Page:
In September 2015, the General Assembly adopted the 2030 Agenda for Sustainable Development that includes 17 Sustainable Development Goals (SDGs). Building on the principle of “leaving no one behind”, the new Agenda emphasizes a holistic approach to achieving sustainable development for all.
The SDGs also explicitly include disability and persons with disabilities 11 times. Disability is referenced in multiple parts of the SDGs, specifically in the parts related to education, growth and employment, inequality, accessibility of human settlements, as well as data collection and the monitoring of the SDGs.
Although, the word “disability” is not cited directly in all goals, the goals are indeed relevant to ensure the inclusion and development of persons with disabilities.
The newly implemented 2030 Agenda for Sustainable Development holds a deep promise for persons with disabilities everywhere.
The year 2016 marks the first year of the implementation of the SDGs. At this critical point, #Envision2030 will work to promote the mainstreaming of disability and the implementation of the SDGs throughout its 15-year lifespan with objectives to:
- Raise awareness of the 2030 Agenda and the achievement of the SDGs for persons with disabilities;
- Promote an active dialogue among stakeholders on the SDGs with a view to create a better world for persons with disabilities; and
- Establish an ongoing live web resource on each SDG and disability.
The campaign invites all interested parties in sharing their vision of the world in 2030 to be inclusive of persons with disabilities.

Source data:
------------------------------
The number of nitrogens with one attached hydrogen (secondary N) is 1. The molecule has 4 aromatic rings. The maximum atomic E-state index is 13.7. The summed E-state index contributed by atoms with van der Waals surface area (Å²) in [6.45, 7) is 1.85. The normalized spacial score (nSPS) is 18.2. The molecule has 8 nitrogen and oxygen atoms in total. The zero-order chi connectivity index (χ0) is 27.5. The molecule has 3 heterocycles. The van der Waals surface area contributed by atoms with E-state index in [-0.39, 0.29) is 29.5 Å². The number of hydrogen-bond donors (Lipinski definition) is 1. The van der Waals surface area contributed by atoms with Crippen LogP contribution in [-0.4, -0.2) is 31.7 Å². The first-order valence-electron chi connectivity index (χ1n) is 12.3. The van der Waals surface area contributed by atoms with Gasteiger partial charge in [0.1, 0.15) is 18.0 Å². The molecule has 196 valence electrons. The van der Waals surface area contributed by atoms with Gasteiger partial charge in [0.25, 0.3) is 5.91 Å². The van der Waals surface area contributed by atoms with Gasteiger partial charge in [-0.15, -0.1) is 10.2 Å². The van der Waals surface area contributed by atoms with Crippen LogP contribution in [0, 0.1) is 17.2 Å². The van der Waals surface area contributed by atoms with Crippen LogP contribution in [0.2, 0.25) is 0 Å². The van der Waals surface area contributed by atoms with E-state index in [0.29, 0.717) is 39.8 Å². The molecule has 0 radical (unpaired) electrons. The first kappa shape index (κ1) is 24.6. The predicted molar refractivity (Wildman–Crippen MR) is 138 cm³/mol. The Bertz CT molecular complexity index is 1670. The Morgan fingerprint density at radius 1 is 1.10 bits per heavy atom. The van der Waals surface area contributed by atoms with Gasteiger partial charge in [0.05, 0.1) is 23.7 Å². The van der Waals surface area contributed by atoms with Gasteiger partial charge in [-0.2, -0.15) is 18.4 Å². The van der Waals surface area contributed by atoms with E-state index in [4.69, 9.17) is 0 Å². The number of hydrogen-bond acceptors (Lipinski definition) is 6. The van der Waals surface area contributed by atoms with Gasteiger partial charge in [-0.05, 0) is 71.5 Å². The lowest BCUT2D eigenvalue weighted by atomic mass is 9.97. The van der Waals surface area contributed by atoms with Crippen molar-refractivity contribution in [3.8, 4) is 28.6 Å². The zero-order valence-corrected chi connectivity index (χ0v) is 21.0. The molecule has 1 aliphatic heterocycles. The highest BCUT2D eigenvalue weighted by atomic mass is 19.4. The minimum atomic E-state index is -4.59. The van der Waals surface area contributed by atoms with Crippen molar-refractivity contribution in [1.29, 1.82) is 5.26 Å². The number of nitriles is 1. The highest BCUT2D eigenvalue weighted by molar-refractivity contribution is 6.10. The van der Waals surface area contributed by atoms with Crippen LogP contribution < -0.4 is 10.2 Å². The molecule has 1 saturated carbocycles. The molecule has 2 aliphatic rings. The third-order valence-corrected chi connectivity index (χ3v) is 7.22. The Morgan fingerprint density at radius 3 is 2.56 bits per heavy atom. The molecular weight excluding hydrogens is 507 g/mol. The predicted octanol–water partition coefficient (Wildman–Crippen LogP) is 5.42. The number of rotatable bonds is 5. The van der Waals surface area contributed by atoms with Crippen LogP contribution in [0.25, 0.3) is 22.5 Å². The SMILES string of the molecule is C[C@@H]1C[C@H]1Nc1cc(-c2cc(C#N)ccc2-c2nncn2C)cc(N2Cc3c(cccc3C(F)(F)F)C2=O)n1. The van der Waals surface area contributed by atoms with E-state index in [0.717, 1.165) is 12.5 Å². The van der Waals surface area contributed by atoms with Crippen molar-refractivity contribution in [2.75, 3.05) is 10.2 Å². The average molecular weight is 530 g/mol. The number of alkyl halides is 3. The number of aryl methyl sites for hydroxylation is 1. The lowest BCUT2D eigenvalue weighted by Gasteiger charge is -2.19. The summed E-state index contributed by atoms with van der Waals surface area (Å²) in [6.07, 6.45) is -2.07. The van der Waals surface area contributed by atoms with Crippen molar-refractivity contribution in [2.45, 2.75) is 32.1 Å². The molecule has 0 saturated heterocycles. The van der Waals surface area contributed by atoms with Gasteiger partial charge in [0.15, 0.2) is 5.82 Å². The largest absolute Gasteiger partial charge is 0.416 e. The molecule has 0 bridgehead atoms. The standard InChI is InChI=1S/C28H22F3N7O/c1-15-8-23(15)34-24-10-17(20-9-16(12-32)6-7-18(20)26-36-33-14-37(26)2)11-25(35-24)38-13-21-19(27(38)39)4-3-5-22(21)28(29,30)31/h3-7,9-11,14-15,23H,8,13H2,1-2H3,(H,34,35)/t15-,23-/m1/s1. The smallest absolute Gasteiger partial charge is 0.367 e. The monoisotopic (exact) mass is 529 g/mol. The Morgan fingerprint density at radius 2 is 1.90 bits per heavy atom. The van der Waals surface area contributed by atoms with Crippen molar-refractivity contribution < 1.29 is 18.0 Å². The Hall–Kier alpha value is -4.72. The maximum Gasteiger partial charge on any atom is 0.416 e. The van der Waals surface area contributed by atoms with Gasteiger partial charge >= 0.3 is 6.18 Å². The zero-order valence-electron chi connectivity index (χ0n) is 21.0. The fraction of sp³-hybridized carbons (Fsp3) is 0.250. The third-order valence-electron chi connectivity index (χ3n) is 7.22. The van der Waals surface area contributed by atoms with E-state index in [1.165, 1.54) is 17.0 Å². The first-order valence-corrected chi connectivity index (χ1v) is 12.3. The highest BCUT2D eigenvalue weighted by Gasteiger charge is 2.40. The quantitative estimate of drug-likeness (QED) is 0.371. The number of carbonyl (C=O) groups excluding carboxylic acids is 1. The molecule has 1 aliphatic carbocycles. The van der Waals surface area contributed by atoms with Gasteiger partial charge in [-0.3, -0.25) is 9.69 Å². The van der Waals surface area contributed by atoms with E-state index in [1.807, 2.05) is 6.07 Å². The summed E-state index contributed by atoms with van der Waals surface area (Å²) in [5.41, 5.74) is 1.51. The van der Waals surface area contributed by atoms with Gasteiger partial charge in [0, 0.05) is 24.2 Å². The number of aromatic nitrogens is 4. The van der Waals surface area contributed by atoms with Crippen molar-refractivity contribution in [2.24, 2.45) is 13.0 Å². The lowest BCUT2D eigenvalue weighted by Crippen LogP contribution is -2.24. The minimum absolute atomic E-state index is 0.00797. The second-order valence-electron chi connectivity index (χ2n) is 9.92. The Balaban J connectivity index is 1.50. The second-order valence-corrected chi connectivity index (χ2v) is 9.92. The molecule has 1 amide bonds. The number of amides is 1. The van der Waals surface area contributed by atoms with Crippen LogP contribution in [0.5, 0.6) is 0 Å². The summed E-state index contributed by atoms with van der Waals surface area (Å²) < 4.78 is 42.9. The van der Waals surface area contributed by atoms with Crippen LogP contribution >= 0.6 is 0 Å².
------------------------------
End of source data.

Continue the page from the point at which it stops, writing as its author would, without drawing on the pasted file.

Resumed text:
Please forward your comments, suggestions, references and/or new information on the SDGs and persons with disabilities to firstname.lastname@example.org or follow us @UNEnable on Facebook and Twitter anduse hashtag #Envision2030 to join the global conversation and help create a world in 2030 that is fully inclusive of persons with disabilities.
The 17 sustainable development goals (SDGs) to transform our world:
GOAL 3: Good Health and Well-being
GOAL 6: Clean Water and Sanitation
GOAL 7: Affordable and Clean Energy
GOAL 8: Decent Work and Economic Growth
GOAL 9: Industry, Innovation and Infrastructure
GOAL 11: Sustainable Cities and Communities
GOAL 12: Responsible Consumption and Production
GOAL 16: Peace and Justice Strong Institutions
GOAL 17: Partnerships to achieve the Goal
Golden Rule at : From Wikipedia, the free encyclopedia : https://wiki2.org/en/Golden_Rule
The Golden Rule is the principle of treating others as you want to be treated. It is a maxim that is found in many religions and cultures. It can be considered an ethic of reciprocity in some religions, although different religions treat it differently.
The maxim may appear as a positive or negative injunction governing conduct:
- Treat others as you would like others to treat you (positive or directive form)
- Do not treat others in ways that you would not like to be treated (negative or prohibitive form)
- What you wish upon others, you wish upon yourself (empathic or responsive form)
The idea dates at least to the early Confucian times (551–479 BC), according to Rushworth Kidder, who identifies that this concept appears prominently in Buddhism, Christianity, Hinduism, Judaism, Taoism, Zoroastrianism, and “the rest of the world’s major religions”. 143 leaders of the world’s major faiths endorsed the Golden Rule as part of the 1993 “Declaration Toward a Global Ethic”. According to Greg M. Epstein, it is “a concept that essentially no religion misses entirely”, but belief in God is not necessary to endorse it. Simon Blackburn also states that the Golden Rule can be “found in some form in almost every ethical tradition
Read all at : https://wiki2.org/en/Golden_Rule